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PostPosted: Thu Jun 06, 2013 12:16 pm 
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thanks redkite12. DD would definitely have been offered a place if SRP had been fair, as we are in the middle of catchment and it was first choice school. Will keep you posted.


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PostPosted: Fri Jun 07, 2013 10:09 am 
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One more question on this subject around oversubscription if I may? Are the Net Capacity calculations for schools published anywhere? Our target school has a net capacity of 1050 which astonishingly leads to a PAN of 150 exactly! But the net capacity is a complex calculation based on class room sizes and many other factors.


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PostPosted: Fri Jun 07, 2013 10:45 am 
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I think you might, might, might be able to get a copy of it from your local authority. My impression is that these documents have far less sway than in the past though - schools can pretty much cram as many children as they wish in these days in KS2 upwards.


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PostPosted: Fri Jun 07, 2013 11:10 am 
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Location: Kingston upon Thames
mystery wrote:
I think you might, might, might be able to get a copy of it from your local authority. My impression is that these documents have far less sway than in the past though - schools can pretty much cram as many children as they wish in these days in KS2 upwards.


Yes, capacity isn't really a factor these days, of course there are regulations (School Buildings Act) that specifies things like minimum number of toilets per pupil, but in reality a few extra pupils wont take the school upto the limits as spare capacity will exist. Things like can whole schooe comfortably fit in hall simultaneously seem to be non-factors.

In practice most classrooms have a set number of desks (30 is common, although in old days 32 was normal in 4 rows of 8). Practical lessons in workshops and science in labs are usually lower as supervision limit is more likely to be max 20-25 pupils per member of staff (depending on machinery installed). This will effectively determine capacity and in reality is why any expanded school tends to get a whole block to accomodate at least one extra class per year. PANs tend to be based on number of classrooms and timetabling as can't always use some specialist rooms 100% of the time.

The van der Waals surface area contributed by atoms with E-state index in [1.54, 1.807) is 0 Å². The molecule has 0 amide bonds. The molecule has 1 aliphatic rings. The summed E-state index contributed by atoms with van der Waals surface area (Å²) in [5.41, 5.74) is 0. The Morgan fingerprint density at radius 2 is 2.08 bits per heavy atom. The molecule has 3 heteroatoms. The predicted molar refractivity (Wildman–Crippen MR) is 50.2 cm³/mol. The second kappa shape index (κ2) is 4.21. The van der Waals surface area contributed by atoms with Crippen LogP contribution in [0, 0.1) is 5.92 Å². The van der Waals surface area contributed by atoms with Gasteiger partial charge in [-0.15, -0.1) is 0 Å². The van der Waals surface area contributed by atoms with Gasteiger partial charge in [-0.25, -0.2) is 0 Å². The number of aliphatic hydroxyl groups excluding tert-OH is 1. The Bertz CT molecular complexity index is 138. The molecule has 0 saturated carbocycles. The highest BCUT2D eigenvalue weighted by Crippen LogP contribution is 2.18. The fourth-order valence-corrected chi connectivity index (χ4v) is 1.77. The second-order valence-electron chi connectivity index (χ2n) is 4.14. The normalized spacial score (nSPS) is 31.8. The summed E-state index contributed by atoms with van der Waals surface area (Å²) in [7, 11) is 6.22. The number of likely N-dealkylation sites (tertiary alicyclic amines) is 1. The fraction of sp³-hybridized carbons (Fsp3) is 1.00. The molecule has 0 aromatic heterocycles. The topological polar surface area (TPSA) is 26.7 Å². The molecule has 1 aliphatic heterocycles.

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PostPosted: Fri Jun 07, 2013 11:59 am 
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I was speaking to my 'opponent' this morning rather bizarrely and she suggested that the school very rarely loses at the first stage (prejudice to the school) and you then go into battle as parents versus the school in the afternoon. In the morning, the school's argument will be focussed on their perception that the extra child will make it harder to teach. They will need to produce some evidence, otherwise the IAP will boot them out, so I have heard elsewhere that capacity, toilets and classroom size/desk space will come into the argument.

After Y9, it will make no perceptible difference anyway, since they split the children into specialist areas and will have to provide extra capacity to cope with varying selection of options. In Y7-9, we know they have had to cope with more than 30 children on a number of occasions - you just have to look at the historical and current counts of students in various sites on the web.

Our school is going to handle the morning as a joint session BTW.


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PostPosted: Fri Jun 07, 2013 12:32 pm 
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Ok, take in some videos of your child looking as though he doesn't take up much space, wearing a nappy so that he doesn't need the toilet and stating that he prefers to stand all day and read and write on a lectern. That should do it.